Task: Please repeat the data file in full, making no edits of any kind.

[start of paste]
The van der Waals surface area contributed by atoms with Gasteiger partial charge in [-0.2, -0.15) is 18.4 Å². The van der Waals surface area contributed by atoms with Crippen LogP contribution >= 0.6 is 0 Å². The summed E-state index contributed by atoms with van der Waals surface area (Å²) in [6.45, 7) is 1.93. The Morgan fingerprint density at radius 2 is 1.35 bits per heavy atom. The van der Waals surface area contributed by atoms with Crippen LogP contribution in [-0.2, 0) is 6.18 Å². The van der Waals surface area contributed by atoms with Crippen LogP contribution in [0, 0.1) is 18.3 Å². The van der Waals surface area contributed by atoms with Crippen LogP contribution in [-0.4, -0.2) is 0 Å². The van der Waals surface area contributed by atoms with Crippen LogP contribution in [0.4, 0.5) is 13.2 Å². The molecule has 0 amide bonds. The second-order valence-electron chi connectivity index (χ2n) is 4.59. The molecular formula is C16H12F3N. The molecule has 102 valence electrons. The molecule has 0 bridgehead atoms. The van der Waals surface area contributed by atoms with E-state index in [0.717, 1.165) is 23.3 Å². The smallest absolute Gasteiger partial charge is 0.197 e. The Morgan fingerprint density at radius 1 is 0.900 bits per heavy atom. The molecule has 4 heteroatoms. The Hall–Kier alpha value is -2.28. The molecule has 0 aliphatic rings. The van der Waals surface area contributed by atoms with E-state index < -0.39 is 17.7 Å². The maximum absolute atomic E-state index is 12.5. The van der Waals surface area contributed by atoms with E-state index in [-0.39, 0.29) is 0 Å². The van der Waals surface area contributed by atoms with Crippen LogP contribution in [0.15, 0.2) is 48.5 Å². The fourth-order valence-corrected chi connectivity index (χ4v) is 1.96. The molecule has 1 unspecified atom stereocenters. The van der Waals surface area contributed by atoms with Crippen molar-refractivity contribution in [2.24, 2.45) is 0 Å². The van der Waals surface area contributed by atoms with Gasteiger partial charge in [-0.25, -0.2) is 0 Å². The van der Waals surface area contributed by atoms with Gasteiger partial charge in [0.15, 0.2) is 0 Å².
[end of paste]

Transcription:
The van der Waals surface area contributed by atoms with Gasteiger partial charge in [-0.2, -0.15) is 18.4 Å². The van der Waals surface area contributed by atoms with Crippen LogP contribution >= 0.6 is 0 Å². The summed E-state index contributed by atoms with van der Waals surface area (Å²) in [6.45, 7) is 1.93. The Morgan fingerprint density at radius 2 is 1.35 bits per heavy atom. The van der Waals surface area contributed by atoms with Crippen LogP contribution in [-0.2, 0) is 6.18 Å². The van der Waals surface area contributed by atoms with Crippen LogP contribution in [0, 0.1) is 18.3 Å². The van der Waals surface area contributed by atoms with Crippen LogP contribution in [-0.4, -0.2) is 0 Å². The van der Waals surface area contributed by atoms with Crippen LogP contribution in [0.4, 0.5) is 13.2 Å². The molecule has 0 amide bonds. The second-order valence-electron chi connectivity index (χ2n) is 4.59. The molecular formula is C16H12F3N. The molecule has 102 valence electrons. The molecule has 0 bridgehead atoms. The van der Waals surface area contributed by atoms with E-state index in [0.717, 1.165) is 23.3 Å². The smallest absolute Gasteiger partial charge is 0.197 e. The Morgan fingerprint density at radius 1 is 0.900 bits per heavy atom. The molecule has 4 heteroatoms. The Hall–Kier alpha value is -2.28. The molecule has 0 aliphatic rings. The van der Waals surface area contributed by atoms with E-state index < -0.39 is 17.7 Å². The maximum absolute atomic E-state index is 12.5. The van der Waals surface area contributed by atoms with E-state index in [-0.39, 0.29) is 0 Å². The van der Waals surface area contributed by atoms with Crippen LogP contribution in [0.15, 0.2) is 48.5 Å². The fourth-order valence-corrected chi connectivity index (χ4v) is 1.96. The molecule has 1 unspecified atom stereocenters. The van der Waals surface area contributed by atoms with Crippen molar-refractivity contribution in [2.24, 2.45) is 0 Å². The van der Waals surface area contributed by atoms with Gasteiger partial charge in [-0.25, -0.2) is 0 Å². The van der Waals surface area contributed by atoms with Gasteiger partial charge in [0.15, 0.2) is 0 Å².